Skills Hub

Academic integrity and avoiding plagiarism

What is Academic Integrity?

The University of Sussex has a set of Academic Integrity Values which all students are expected to follow. These values are: 

  • Honesty: The work you produce for assessment is your own and where you have used other’s work, this is clearly acknowledged: this is done by adding references to your assessments. Your School will tell you which referencing system to use.
  • Trust: Your tutors and fellow students can trust you to be honest about the work you produce and submit for assessment.
  • Fairness: You agree that all students should be fairly treated and that you do not try to gain advantage by not producing your own work for assessment.
  • Respect: You treat other members of the academic community with respect: fellow students, your tutors and the admin staff.
  • Responsibility: You take responsibility for your own learning and follow the University of Sussex Academic Integrity values and assessment regulations. 

Image of Academic Integrity logo

Watch the videos on the Academic Integrity website on Study Direct to learn more 

link to Academic integrity Study Direct website

What is Academic Misconduct? 

Academic misconduct is cheating. It includes plagiarism, collusion, fabrication of results, and cheating in exams. It also includes asking someone to write assignments for you, or buying an essay from an essay writing company. This sort of cheating is known as 'personation' and is treated very seriously by the university. You will find more detailed definitions and information about academic misconduct in your Examination and Assessment handbook.

Sometimes students commit academic misconduct without fully understanding why they have done something wrong. To protect yourself from committing academic misconduct, you should understand what it is and learn some of the common mistakes students make.

This section will show you what academic misconduct is, when it usually happens, and how to avoid it. Before we look at the details, take note of the three rules which should guide you throughout your academic career.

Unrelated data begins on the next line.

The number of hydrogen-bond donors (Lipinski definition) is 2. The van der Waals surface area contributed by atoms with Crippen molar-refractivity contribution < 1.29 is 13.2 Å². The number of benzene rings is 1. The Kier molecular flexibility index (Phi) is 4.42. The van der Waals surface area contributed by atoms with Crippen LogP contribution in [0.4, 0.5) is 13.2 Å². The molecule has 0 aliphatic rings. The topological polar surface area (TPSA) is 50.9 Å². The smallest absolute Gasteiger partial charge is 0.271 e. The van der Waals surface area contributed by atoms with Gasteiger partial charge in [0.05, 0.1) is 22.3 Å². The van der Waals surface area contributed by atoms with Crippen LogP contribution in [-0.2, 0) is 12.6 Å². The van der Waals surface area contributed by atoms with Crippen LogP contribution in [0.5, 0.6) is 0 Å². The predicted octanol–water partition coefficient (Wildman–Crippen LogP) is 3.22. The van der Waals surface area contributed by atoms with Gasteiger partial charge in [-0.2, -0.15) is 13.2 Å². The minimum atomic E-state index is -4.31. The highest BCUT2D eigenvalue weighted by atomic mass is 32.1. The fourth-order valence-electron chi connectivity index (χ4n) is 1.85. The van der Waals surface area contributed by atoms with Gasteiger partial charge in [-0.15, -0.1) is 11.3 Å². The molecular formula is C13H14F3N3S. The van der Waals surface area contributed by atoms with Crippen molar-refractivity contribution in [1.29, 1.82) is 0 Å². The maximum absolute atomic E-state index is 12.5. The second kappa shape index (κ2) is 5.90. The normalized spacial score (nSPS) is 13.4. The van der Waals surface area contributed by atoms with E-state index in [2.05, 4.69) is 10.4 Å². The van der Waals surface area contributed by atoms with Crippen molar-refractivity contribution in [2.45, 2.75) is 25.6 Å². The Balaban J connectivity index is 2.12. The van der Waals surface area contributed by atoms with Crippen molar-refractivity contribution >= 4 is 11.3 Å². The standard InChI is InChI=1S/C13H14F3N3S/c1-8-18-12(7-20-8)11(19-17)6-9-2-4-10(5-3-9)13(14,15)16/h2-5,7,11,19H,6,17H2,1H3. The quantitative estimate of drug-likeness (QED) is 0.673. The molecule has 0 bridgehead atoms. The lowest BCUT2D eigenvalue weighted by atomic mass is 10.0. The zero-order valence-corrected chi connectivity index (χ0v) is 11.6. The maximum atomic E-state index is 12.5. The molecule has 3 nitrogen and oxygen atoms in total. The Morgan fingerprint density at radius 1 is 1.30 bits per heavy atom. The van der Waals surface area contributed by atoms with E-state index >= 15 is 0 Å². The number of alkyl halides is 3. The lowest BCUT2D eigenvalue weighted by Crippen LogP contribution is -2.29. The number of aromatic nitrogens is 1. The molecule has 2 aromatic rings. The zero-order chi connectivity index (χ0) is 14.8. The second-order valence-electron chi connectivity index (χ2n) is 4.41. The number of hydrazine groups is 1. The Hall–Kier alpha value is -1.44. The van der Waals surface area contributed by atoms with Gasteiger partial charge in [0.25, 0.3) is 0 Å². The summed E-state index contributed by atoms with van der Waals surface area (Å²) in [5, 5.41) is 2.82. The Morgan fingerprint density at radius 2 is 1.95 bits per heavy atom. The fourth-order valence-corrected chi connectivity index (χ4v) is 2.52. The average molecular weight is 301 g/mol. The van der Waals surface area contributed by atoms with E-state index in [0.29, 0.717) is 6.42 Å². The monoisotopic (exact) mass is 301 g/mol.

The three golden rules for avoiding academic misconduct

  1. Remember that all the work you submit has to be your own. If you refer to another person's work, you must acknowledge it properly. Find out how to do this on the referencing pages.
     
  2. If you are unsure whether what you are doing is correct, ask for help. Your tutor or Academic Advisor can help you with academic enquiries. Student Mentors and RLF Writers in Residence also offer free assistance.
     
  3. If you are suffering from difficult personal circumstances, don't keep it to yourself. You can receive confidential help from the Student Life Centre if you have been affected by mental or physical illness, or problems such as bereavement.

With these rules in mind, the following pages give more detailed guidance on different kinds of academic misconduct and how to avoid them. The final section gives advice on how academic misconduct is handled, and what to do if you have been accused of academic misconduct:

turnitin logoTry using the Turnitin - Originality Reports tool in Study Direct to check your draft assignments for any text matches. 

 

There's also a Referencing app. For more information see here.

Print Friendly and PDF